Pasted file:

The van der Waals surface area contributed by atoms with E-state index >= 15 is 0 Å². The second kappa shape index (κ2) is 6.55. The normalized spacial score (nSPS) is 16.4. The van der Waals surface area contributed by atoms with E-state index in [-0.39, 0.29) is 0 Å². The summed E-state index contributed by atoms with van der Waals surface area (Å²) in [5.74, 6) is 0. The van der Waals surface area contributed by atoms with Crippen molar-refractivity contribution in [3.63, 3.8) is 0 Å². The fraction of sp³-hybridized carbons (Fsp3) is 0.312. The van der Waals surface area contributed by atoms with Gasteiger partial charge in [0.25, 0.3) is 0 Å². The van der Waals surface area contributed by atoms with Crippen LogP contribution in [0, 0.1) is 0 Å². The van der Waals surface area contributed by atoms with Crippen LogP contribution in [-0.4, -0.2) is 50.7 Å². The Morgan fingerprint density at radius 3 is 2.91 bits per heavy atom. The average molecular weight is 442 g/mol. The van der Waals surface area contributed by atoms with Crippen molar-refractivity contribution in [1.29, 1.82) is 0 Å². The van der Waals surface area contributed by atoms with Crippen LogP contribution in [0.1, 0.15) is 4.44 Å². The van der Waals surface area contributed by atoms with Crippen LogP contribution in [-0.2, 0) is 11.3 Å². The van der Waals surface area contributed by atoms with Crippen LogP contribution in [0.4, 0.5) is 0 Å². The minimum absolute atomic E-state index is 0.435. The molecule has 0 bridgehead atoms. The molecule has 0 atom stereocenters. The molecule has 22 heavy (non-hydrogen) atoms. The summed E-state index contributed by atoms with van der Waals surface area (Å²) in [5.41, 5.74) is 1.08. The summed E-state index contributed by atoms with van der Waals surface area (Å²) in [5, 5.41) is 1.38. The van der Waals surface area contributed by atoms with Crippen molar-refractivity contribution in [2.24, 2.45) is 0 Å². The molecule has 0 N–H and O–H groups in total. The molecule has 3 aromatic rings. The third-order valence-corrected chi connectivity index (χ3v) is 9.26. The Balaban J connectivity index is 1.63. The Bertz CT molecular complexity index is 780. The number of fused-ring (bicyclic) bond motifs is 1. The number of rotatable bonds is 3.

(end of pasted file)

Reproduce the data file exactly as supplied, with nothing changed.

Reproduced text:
The van der Waals surface area contributed by atoms with E-state index >= 15 is 0 Å². The second kappa shape index (κ2) is 6.55. The normalized spacial score (nSPS) is 16.4. The van der Waals surface area contributed by atoms with E-state index in [-0.39, 0.29) is 0 Å². The summed E-state index contributed by atoms with van der Waals surface area (Å²) in [5.74, 6) is 0. The van der Waals surface area contributed by atoms with Crippen molar-refractivity contribution in [3.63, 3.8) is 0 Å². The fraction of sp³-hybridized carbons (Fsp3) is 0.312. The van der Waals surface area contributed by atoms with Gasteiger partial charge in [0.25, 0.3) is 0 Å². The van der Waals surface area contributed by atoms with Crippen LogP contribution in [0, 0.1) is 0 Å². The van der Waals surface area contributed by atoms with Crippen LogP contribution in [-0.4, -0.2) is 50.7 Å². The Morgan fingerprint density at radius 3 is 2.91 bits per heavy atom. The average molecular weight is 442 g/mol. The van der Waals surface area contributed by atoms with Crippen molar-refractivity contribution in [1.29, 1.82) is 0 Å². The van der Waals surface area contributed by atoms with Crippen LogP contribution in [0.1, 0.15) is 4.44 Å². The van der Waals surface area contributed by atoms with Crippen LogP contribution in [-0.2, 0) is 11.3 Å². The van der Waals surface area contributed by atoms with Crippen LogP contribution in [0.4, 0.5) is 0 Å². The minimum absolute atomic E-state index is 0.435. The molecule has 0 bridgehead atoms. The molecule has 0 atom stereocenters. The molecule has 22 heavy (non-hydrogen) atoms. The summed E-state index contributed by atoms with van der Waals surface area (Å²) in [5.41, 5.74) is 1.08. The summed E-state index contributed by atoms with van der Waals surface area (Å²) in [5, 5.41) is 1.38. The van der Waals surface area contributed by atoms with Crippen molar-refractivity contribution in [2.24, 2.45) is 0 Å². The molecule has 0 N–H and O–H groups in total. The molecule has 3 aromatic rings. The third-order valence-corrected chi connectivity index (χ3v) is 9.26. The Balaban J connectivity index is 1.63. The Bertz CT molecular complexity index is 780. The number of fused-ring (bicyclic) bond motifs is 1. The number of rotatable bonds is 3.